How to get the care you need…

You beat cancer. Now what? For the 14 million cancer survivors in the US, this is no small question.

Once you’ve given that sigh of relief for having survived a possibly life-threatening illness, you’re immediately confronted with a new set of concerns: How should you protect yourself against the dangerous aftereffects of cancer treatments? What about nagging emotional issues, including depression? And what can be done to keep cancer from coming back?

Latest development: Cancer survivors have traditionally lacked coordinated follow-up care by their physicians after completing their treatments. But there’s now a new option for getting specialized aftercare. Hospitals and cancer centers across the US are offering survivorship-care programs that give patients state-of-the-art methods for keeping tabs on their health and reclaiming their emotional equilibrium after battling cancer.*


At a cancer-survivorship program, a team of medical doctors, physical therapists, psychologists, nutritionists and other health professionals focus exclusively on the individual needs of each cancer patient. This includes monitoring for complications that can result from cancer treatment. Among the most important to watch for…


  • Heart damage.

Chemotherapy and radiation can harm any organ, notably the heart. It doesn’t necessarily happen right away—a potent class of drugs called anthracyclines, commonly used to treat some lymphomas, breast cancer and certain rare types of cancer like sarcoma, can cause cardiomyopathy (weakening of the heart) decades after treatment is completed.


Radiation that reaches the heart, as often occurs, for example, with lung cancer, can cause damage, too. Similarly, a study appearing in the Journal of Clinical Oncology attri­buted up to 25% of the deaths of former Hodgkin’s disease patients to heart disease caused in some part by ­radiation.

Best self-defense: Depending on the treatment you received, your doctor may recommend one or more tests, such as MRI, ultrasound and/or electrocardiogram, to closely monitor your heart health.


  • Infection.

Chemo, radiation and stem cell transplants used to treat cancer suppress the immune system, increasing risk for infection.


Best self-defense: Vaccines must be used carefully in cancer survivors. For example, “live” vaccines (such as Zostavax for shingles) should not be used in cancer patients with weakened immunity—they are at increased risk of contracting the infectious disease from the live organism in the vaccine. Cancer patients should talk to their doctors about the vaccines they need.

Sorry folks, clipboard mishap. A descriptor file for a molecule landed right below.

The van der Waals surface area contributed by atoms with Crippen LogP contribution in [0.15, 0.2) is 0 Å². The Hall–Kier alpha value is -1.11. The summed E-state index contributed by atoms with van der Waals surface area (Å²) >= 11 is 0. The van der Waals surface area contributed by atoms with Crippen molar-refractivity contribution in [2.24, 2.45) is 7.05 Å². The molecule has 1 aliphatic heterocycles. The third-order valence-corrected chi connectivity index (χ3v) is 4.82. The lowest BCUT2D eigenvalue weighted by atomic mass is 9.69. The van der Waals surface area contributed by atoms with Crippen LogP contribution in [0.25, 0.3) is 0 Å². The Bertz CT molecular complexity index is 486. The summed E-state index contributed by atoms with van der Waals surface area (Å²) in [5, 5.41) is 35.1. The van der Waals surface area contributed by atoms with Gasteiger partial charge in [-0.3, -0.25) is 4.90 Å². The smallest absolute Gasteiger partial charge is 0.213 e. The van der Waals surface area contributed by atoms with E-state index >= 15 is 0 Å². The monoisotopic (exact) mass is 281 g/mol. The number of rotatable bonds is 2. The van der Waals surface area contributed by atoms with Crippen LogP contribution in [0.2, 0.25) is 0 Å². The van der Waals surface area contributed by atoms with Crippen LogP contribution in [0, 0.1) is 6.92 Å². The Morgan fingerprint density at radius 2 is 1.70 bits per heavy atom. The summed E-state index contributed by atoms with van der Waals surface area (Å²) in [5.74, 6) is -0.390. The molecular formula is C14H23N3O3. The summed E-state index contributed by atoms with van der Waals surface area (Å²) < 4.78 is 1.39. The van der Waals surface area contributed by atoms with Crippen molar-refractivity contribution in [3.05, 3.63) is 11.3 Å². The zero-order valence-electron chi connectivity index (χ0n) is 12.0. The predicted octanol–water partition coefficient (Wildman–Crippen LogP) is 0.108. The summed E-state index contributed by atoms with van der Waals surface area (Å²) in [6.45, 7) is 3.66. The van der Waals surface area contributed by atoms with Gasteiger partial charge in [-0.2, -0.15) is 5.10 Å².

• Fatigue.

Up to 82% of cancer survivors are affected by persistent fatigue, brought on by chemo and/or radiation or as a result of stress or chronic pain.


Best self-defense: It’s common for individuals who have received chemo and/or radiation to suffer mild-to-moderate fatigue for up to a year. However, other conditions not directly related to the cancer itself—for example, an underactive thyroid, anemia, arthritis or insomnia—or even the use of pain medication may be partially to blame.

If these possibilities are ruled out, the best defense is often a carefully designed exercise program. A physical therapist on staff at a cancer-survivorship program will be knowledgeable about the issues that cancer survivors confront.

For best results: Pace yourself! Start with just 20 minutes of brisk walking and/or resistance training one to three days a week…and gradually increase to 20 to 60 minutes up to five days a week.


  • Pain.

More than one-third of cancer survivors experience chronic pain—often due to chemotherapy, radiation or surgery.


Best self-defense: Don’t rely on just one pain-fighting strategy. A combination of approaches, such as physical therapy, exercise, oral painkillers, lidocaine (injections, creams or patches) and massage, may be recommended.


  • Depression.

This is also common after cancer treatment.


Best self-defense: Don’t shrug off worrisome symptoms, such as trouble sleeping, an inability to focus, lingering feelings of sadness and anger or an overwhelming sense of isolation or fear. These are all red flags that depression may have taken hold.

The psychologists, social workers and other mental health professionals at survivorship programs are trained to identify and treat cancer-related complications, such as fatigue and pain, that may contribute to depression. In addition, therapy and/or medication may be needed to treat the depression.


  • Additional postcancer issues.

Cancer-survivorship programs also treat sexual dysfunction…cognitive decline…and sleep problems.



Up to 70% of cancer survivors report having significant fear of a cancer recurrence. If you have survived cancer, the best way to catch a recurrence early—when the malignancy would be most treatable—is to stay on top of follow-up visits to your doctors.

How often? Follow-up visits are­ generally recommended every three to four months for the first few years following treatment and once or twice annually after that. However, the exact schedule depends on such factors as the type of cancer you had, the treatments you received and your age.

Which tests? It’s crucial to have an after-cancer screening plan that may include specific tests (such as blood tests and MRI and/or CT scans) that are sometimes used to help detect cancer recurrences.

Best resource: Guidelines from the National Comprehensive Cancer Network. Go to Under “NCCN Guidelines,” click on “NCCN Guidelines for Patients.”

*To find a cancer-survivorship program near you, go to the National Cancer Institute (NCI) website, Cancer-survivor programs are often used in conjunction with care from one’s primary care doctor and are covered by most health insurers.